Last July, the Second Circuit ruled that the federal government could not force Microsoft to turn over emails stored on a foreign server in Ireland. Two weeks ago, a divided Second Circuit declined to reconsider that ruling en banc, allowing the landmark decision to stand.
But the Second Circuit's logic doesn't seem to have convinced U.S. Magistrate Judge Thomas Rueter. On Friday, Rueter ruled that Google must turn over foreign-stored electronic data to the FBI, pursuant to two search warrants issued under the Stored Communications Act, the same act the Second Circuit found did not have extraterritorial reach.
Two Different Views of the Stored Communications Act
In the Microsoft case before the Second Circuit, the government issued a warrant for emails in Microsoft's control, as part of its investigation into a drug trafficking case. But those emails were stored in Ireland and, Microsoft argued, the Stored Communications Act's warrant provisions don't allow the government to see information stored abroad. They convinced the Second Circuit, who ruled that the provisions had no extraterritorial reach:
The focus of those provisions is protection of a user's privacy interests. Accordingly, the SCA does not authorize a US court to issue and enforce an SCA warrant against a United States-based service provider for the contents of a customer's electronic communications stored on servers located outside the United States.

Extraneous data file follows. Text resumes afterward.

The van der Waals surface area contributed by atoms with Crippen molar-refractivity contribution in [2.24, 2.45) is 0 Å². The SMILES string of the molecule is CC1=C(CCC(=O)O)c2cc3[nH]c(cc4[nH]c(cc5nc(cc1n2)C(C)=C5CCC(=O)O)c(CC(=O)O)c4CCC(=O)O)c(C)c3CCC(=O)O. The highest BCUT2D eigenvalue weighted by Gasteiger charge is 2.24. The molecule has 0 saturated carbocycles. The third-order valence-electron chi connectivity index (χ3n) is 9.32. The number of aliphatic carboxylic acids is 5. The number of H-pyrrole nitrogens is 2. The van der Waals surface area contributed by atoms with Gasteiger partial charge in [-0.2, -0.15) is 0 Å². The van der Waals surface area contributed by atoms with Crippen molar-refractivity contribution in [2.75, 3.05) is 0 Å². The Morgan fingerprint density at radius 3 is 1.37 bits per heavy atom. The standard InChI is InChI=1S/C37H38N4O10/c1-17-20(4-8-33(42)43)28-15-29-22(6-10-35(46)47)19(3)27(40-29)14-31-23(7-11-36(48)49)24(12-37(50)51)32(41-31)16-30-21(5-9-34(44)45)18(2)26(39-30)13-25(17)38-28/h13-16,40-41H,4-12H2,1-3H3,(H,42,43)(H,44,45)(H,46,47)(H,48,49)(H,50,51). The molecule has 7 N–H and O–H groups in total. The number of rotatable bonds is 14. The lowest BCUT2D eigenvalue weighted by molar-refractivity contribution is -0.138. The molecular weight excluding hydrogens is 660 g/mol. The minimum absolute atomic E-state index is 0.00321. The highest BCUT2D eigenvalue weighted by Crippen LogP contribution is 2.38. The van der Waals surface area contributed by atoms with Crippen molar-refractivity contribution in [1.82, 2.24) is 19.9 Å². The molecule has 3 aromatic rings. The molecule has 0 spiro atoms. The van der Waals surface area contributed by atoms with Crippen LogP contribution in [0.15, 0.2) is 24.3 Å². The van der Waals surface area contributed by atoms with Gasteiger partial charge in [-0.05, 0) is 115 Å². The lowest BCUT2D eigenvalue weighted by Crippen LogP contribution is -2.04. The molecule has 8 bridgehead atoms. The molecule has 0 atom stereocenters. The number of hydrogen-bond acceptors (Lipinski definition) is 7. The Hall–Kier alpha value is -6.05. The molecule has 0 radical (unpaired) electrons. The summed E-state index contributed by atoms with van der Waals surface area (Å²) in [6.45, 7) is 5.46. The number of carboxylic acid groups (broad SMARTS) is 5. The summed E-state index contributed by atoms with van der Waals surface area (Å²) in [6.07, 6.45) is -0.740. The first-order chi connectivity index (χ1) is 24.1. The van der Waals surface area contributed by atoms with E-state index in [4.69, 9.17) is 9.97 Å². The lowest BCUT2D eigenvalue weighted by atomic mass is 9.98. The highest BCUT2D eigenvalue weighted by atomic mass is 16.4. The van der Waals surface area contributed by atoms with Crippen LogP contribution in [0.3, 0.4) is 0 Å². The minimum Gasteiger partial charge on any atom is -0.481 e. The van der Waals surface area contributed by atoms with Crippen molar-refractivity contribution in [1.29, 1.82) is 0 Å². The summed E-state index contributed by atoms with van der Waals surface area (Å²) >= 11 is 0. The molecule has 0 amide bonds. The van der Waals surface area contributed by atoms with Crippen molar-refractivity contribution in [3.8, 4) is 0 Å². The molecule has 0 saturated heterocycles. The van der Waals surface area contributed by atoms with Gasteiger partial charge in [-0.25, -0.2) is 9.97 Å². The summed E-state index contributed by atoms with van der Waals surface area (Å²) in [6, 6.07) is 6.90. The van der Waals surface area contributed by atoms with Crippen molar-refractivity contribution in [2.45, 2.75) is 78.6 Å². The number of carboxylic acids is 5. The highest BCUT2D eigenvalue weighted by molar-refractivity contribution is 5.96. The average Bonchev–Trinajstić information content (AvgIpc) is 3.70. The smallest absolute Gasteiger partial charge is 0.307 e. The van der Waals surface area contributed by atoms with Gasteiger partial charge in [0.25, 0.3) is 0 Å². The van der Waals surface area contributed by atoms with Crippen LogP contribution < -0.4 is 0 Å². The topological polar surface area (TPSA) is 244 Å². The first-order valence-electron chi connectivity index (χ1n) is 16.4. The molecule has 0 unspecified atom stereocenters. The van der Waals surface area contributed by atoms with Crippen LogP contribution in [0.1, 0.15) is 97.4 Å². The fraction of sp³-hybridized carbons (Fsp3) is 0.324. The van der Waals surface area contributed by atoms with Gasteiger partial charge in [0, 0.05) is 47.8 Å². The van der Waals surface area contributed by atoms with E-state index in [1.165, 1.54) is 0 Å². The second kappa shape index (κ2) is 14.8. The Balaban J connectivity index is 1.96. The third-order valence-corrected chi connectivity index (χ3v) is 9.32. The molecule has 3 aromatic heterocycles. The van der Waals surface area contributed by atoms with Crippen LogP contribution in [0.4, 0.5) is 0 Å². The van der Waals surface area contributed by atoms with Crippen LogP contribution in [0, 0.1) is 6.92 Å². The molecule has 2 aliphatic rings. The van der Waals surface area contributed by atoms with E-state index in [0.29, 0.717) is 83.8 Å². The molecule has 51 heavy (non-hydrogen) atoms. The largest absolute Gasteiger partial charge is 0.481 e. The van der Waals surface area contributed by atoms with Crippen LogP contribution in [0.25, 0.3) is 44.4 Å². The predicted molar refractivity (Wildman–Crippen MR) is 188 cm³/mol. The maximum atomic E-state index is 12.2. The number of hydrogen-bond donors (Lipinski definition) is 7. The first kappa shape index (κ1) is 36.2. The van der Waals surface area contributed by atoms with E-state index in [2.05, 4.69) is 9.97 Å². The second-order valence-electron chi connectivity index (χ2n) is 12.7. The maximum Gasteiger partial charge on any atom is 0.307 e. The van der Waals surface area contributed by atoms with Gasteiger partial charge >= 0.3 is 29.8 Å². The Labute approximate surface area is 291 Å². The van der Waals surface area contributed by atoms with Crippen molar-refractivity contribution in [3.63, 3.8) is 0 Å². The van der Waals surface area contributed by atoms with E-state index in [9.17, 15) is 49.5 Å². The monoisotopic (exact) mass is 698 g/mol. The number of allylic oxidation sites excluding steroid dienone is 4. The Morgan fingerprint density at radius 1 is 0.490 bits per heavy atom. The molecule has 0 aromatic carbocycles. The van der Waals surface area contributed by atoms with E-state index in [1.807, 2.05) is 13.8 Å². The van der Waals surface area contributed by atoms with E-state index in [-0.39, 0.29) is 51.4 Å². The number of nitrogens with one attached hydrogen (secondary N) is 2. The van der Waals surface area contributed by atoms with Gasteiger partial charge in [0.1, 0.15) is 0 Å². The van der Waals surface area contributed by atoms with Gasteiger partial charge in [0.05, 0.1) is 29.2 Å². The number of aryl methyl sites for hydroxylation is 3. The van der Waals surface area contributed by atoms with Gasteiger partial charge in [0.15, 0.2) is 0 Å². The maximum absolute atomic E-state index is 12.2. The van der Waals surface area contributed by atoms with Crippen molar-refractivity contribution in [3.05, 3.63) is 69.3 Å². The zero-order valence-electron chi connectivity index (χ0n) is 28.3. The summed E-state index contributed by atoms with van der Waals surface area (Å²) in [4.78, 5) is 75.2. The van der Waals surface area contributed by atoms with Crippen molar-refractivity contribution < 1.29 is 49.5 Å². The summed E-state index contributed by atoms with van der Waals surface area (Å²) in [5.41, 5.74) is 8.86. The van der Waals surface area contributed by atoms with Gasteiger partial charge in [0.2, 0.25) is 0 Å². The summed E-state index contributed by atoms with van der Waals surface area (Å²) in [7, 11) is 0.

An equally-divided Second Circuit declined to rehear the case, an outcome that lead to four stinging dissents.
In the Google case, the FBI sought emails stored abroad under the same warrant provisions. Google produced its US-stored emails, but, citing the Second Circuit, declined to turn over emails that could have been stored outside the country.
Magistrate Judge Rueter, of the Eastern District of Pennsylvania, sided with the FBI. Despite the data being pulled from abroad, "the conduct relevant to the SCA's focus will occur in the United States," Rueter ruled. Any invasion of privacy that would occur would occur in the United States, "when the FBI reviews the copies of the requested data," the court concluded. "These cases, therefore involve a permissible domestic application of the SCA, even if other conduct (the electronic transfer of data) occurs abroad."
If Microsoft, Why Not Google?
There is a slight difference between the facts in the Microsoft and Google cases. In Microsoft's case, the company knew the emails were stored in Dublin. In Google's, Google only suspected that the emails are stored outside the U.S. Indeed, since Google's system breaks the emails into parts, part of an email could be stored domestically, while another is stored abroad. As a result, Google argued, it can't determine the location of much data and only produced those emails that it could confirm were stored in the U.S.
That, the court noted, makes Google's case "easily distinguishable from the facts in Microsoft." Unlike with Microsoft, the court could not assume that "messages stored in the 'cloud' have a discernible physical location."
Google has vowed to appeal the ruling. Time will tell if the Third Circuit sides with the trial judge or goes with the Second Circuit.
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